It’s BlackHat time in Vegas, and I was expecting some interesting security revelations to make headlines, but not as serious as the SSL vulnerability revealed by independent security researcher Moxie Marlinspike. Moxie showed a way to intercept SSL traffic using what he calls a null-termination certificate. Reportedly, some programs terminate processing of a certificate’s subject name when they come across a null character.
The implications? A certificate issued to www.paypal.com\0.thoughtcrime.org might be read as belonging to www.paypal.com. The risk isn’t that users could be tricked into visiting a phishing web site— that seems pretty trivial these days. This vulnerability opens the door for more dangerous man-in-the-middle attacks that can go undetected and intercept data from supposedly secure sessions, such as those used for online banking or stock trading, amongst others.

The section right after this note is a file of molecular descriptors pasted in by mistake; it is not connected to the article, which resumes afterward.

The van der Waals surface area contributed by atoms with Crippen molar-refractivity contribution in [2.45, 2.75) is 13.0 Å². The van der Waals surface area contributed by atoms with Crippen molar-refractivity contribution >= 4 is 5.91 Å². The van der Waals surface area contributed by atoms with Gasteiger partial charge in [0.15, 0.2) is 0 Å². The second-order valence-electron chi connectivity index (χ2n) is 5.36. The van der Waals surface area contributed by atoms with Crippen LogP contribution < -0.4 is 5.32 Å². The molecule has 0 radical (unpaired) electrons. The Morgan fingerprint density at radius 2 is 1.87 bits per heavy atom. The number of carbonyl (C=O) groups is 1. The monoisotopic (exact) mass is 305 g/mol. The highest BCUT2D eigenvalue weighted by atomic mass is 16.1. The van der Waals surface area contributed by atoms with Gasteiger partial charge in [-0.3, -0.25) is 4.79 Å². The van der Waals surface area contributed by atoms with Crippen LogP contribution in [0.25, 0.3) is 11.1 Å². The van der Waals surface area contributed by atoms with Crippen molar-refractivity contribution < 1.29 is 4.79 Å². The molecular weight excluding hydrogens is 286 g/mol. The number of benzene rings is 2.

Moxie demonstrated such a man-in-the-middle attack using code that allowed him to intercept SSL traffic undetected. What increases the risk— according to him it can be used to intercept FireFox update requests, which depend on SSL. It’s not hard to guess the consequences of such a compromise. With a modified copy of FireFox and his tool, “…anytime you submit something to a site it sends me a copy”, he revealed.
Are other browsers vulnerable? Yes, but not to a similar extent. It would be harder on Internet Explorer, since it uses code signing to ensure the authenticity and integrity of code.